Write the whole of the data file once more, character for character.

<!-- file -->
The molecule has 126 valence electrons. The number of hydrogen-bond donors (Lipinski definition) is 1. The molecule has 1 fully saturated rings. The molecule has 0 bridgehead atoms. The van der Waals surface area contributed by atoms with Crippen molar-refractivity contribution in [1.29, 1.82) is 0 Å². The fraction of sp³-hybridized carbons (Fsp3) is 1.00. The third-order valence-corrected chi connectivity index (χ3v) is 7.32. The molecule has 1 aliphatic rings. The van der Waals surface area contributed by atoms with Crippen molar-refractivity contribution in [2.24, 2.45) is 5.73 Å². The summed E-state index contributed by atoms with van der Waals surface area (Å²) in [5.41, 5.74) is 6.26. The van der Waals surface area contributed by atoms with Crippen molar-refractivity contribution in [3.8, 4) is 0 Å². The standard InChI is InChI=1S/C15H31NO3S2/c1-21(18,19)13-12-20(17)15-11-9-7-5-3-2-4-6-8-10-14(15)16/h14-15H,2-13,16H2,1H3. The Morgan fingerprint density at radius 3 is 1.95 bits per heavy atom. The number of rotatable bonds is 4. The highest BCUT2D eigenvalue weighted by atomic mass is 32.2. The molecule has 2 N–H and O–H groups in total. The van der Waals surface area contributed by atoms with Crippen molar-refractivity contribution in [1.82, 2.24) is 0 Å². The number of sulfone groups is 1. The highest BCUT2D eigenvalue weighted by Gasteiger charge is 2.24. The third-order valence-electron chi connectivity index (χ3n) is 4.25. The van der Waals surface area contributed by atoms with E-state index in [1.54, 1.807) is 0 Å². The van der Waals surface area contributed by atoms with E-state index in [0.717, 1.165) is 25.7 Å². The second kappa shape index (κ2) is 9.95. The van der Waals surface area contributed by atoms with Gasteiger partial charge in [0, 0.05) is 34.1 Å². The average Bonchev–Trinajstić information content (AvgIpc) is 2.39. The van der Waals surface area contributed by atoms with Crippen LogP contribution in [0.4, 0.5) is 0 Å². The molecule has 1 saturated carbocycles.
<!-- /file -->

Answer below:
The molecule has 126 valence electrons. The number of hydrogen-bond donors (Lipinski definition) is 1. The molecule has 1 fully saturated rings. The molecule has 0 bridgehead atoms. The van der Waals surface area contributed by atoms with Crippen molar-refractivity contribution in [1.29, 1.82) is 0 Å². The fraction of sp³-hybridized carbons (Fsp3) is 1.00. The third-order valence-corrected chi connectivity index (χ3v) is 7.32. The molecule has 1 aliphatic rings. The van der Waals surface area contributed by atoms with Crippen molar-refractivity contribution in [2.24, 2.45) is 5.73 Å². The summed E-state index contributed by atoms with van der Waals surface area (Å²) in [5.41, 5.74) is 6.26. The van der Waals surface area contributed by atoms with Crippen molar-refractivity contribution in [3.8, 4) is 0 Å². The standard InChI is InChI=1S/C15H31NO3S2/c1-21(18,19)13-12-20(17)15-11-9-7-5-3-2-4-6-8-10-14(15)16/h14-15H,2-13,16H2,1H3. The Morgan fingerprint density at radius 3 is 1.95 bits per heavy atom. The number of rotatable bonds is 4. The highest BCUT2D eigenvalue weighted by atomic mass is 32.2. The molecule has 2 N–H and O–H groups in total. The van der Waals surface area contributed by atoms with Crippen molar-refractivity contribution in [1.82, 2.24) is 0 Å². The number of sulfone groups is 1. The highest BCUT2D eigenvalue weighted by Gasteiger charge is 2.24. The third-order valence-electron chi connectivity index (χ3n) is 4.25. The van der Waals surface area contributed by atoms with E-state index in [1.54, 1.807) is 0 Å². The van der Waals surface area contributed by atoms with E-state index in [0.717, 1.165) is 25.7 Å². The second kappa shape index (κ2) is 9.95. The van der Waals surface area contributed by atoms with Gasteiger partial charge in [0, 0.05) is 34.1 Å². The average Bonchev–Trinajstić information content (AvgIpc) is 2.39. The van der Waals surface area contributed by atoms with Crippen LogP contribution in [0.4, 0.5) is 0 Å². The molecule has 1 saturated carbocycles.